PULSE writer M. Shahid Alam‘s superb book, Israeli Exceptionalism: The Destabilizing Logic of Zionism is finally available in paperback. For those interested in the real history of Zionism, the circumstances of its birth, the sociological and historical factors that contributed to it, the rise of the Jewish lobby, its alliance with Christian Zionism, the determinants of US-Israel relations, and consequences of this alliance: there could hardly be a better place to start. Shahid is erudite, engaging and rigorous. This book is a must read. My detailed review will appear here shortly. For now I leave you with Kathleen Christison‘s impressions. — MIA
The essential point of M. Shahid Alam’s book, Israeli Exceptionalism: The Destabilizing Logic of Zionism, comes clear upon opening the book to the inscription in the frontispiece. From the Persian poet and philosopher Rumi, the quote reads, “You have the light, but you have no humanity. Seek humanity, for that is the goal.” Alam, professor of economics at Northeastern University in Boston and a CounterPunch contributor, follows this with an explicit statement of his aims in the first paragraph of the preface. Asking and answering the obvious question, “Why is an economist writing a book on the geopolitics of Zionism?” he says that he “could have written a book about the economics of Zionism, the Israeli economy, or the economy of the West Bank and Gaza, but how would any of that have helped me to understand the cold logic and the deep passions that have driven Zionism?”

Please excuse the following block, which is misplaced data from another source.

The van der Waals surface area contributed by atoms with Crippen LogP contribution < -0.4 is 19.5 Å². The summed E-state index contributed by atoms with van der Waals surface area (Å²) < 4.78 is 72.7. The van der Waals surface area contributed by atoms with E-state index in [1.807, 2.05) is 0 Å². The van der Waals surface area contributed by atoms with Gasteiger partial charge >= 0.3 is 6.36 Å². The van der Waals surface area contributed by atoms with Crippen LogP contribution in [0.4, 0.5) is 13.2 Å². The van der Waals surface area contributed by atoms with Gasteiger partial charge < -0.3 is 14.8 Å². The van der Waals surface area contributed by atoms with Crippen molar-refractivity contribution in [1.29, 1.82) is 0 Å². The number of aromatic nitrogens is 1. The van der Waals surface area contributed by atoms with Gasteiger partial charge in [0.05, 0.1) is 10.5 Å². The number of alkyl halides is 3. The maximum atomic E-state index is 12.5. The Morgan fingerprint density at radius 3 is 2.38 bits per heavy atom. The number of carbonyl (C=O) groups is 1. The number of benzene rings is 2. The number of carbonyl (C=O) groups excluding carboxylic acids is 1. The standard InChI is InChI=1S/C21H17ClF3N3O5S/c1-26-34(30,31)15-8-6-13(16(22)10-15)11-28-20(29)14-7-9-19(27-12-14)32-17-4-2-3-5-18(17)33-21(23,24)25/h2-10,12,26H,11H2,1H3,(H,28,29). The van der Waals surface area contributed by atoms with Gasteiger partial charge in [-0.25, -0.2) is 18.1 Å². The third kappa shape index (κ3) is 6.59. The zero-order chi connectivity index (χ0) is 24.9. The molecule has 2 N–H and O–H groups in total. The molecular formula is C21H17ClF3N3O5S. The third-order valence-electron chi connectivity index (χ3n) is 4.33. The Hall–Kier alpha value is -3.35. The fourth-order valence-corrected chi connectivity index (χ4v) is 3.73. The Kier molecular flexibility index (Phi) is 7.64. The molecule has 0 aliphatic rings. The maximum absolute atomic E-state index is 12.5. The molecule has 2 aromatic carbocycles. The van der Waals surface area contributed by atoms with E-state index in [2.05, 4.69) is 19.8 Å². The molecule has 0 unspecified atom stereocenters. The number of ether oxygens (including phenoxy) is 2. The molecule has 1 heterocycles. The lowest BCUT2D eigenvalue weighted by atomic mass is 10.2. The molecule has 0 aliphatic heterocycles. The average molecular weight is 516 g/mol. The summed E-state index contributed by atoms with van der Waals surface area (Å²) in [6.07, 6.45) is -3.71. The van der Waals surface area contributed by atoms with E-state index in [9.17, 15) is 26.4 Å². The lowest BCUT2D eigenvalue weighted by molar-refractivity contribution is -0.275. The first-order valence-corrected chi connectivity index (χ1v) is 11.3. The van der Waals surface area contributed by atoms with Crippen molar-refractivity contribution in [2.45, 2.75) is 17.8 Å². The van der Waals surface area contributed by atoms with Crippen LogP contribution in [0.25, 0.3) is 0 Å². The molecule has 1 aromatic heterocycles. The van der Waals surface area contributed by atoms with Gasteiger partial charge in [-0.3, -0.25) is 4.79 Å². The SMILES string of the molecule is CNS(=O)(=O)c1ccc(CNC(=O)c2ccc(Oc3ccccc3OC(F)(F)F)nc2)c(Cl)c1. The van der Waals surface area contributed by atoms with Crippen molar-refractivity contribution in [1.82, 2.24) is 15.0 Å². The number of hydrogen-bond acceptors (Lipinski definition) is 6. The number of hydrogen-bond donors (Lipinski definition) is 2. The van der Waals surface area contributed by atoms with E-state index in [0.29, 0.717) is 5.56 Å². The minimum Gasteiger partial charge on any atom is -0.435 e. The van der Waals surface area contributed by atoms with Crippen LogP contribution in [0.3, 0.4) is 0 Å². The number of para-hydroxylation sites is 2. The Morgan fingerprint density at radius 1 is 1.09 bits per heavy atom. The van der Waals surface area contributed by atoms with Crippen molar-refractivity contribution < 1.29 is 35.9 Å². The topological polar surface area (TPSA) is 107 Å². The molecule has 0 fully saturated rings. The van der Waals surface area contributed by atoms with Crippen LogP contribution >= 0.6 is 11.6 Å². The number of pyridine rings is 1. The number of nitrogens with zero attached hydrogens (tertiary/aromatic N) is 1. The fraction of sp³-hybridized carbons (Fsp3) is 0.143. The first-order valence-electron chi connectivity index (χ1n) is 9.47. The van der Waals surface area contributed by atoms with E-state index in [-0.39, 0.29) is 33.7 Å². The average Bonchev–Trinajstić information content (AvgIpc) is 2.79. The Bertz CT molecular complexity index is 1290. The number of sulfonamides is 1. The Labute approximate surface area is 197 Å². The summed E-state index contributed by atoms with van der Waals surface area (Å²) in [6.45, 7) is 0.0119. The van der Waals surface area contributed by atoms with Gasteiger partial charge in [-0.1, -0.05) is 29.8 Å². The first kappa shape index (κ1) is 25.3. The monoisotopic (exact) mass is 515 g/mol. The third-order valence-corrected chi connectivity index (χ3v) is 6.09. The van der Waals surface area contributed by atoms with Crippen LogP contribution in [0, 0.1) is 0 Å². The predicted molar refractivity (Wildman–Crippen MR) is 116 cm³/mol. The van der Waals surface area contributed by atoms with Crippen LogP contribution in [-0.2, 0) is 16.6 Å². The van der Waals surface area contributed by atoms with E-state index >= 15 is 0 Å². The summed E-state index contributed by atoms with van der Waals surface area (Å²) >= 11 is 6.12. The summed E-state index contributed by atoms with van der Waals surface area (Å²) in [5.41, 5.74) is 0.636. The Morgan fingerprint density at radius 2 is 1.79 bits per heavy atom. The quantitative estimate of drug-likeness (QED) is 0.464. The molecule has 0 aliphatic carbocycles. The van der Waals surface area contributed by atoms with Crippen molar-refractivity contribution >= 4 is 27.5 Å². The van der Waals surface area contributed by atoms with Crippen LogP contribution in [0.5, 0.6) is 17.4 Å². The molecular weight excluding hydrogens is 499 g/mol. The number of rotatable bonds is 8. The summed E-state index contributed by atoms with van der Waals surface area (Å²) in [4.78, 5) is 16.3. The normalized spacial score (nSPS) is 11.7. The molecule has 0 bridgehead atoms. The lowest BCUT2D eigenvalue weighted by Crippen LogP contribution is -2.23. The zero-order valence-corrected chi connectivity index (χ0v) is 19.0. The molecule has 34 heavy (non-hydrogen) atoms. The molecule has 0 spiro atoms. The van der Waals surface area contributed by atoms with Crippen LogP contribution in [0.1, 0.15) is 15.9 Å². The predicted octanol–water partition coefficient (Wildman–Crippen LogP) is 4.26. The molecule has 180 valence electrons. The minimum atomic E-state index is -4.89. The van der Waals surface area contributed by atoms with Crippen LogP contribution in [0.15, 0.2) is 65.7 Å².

Until recent years, the notion that Zionism was a benign, indeed a humanitarian, political movement designed for the noble purpose of creating a homeland and refuge for the world’s stateless, persecuted Jews was a virtually universal assumption. In the last few years, particularly since the start of the al-Aqsa intifada in 2000, as Israel’s harsh oppression of the Palestinians has become more widely known, a great many Israelis and friends of Israel have begun to distance themselves from and criticize Israel’s occupation policies, but they remain strong Zionists and have been at pains to propound the view that Zionism began well and has only lately been corrupted by the occupation. Alam demonstrates clearly, through voluminous evidence and a carefully argued analysis, that Zionism was never benign, never good—that from the very beginning, it operated according to a “cold logic” and, per Rumi, had “no humanity.” Except perhaps for Jews, which is where Israel’s and Zionism’s exceptionalism comes in.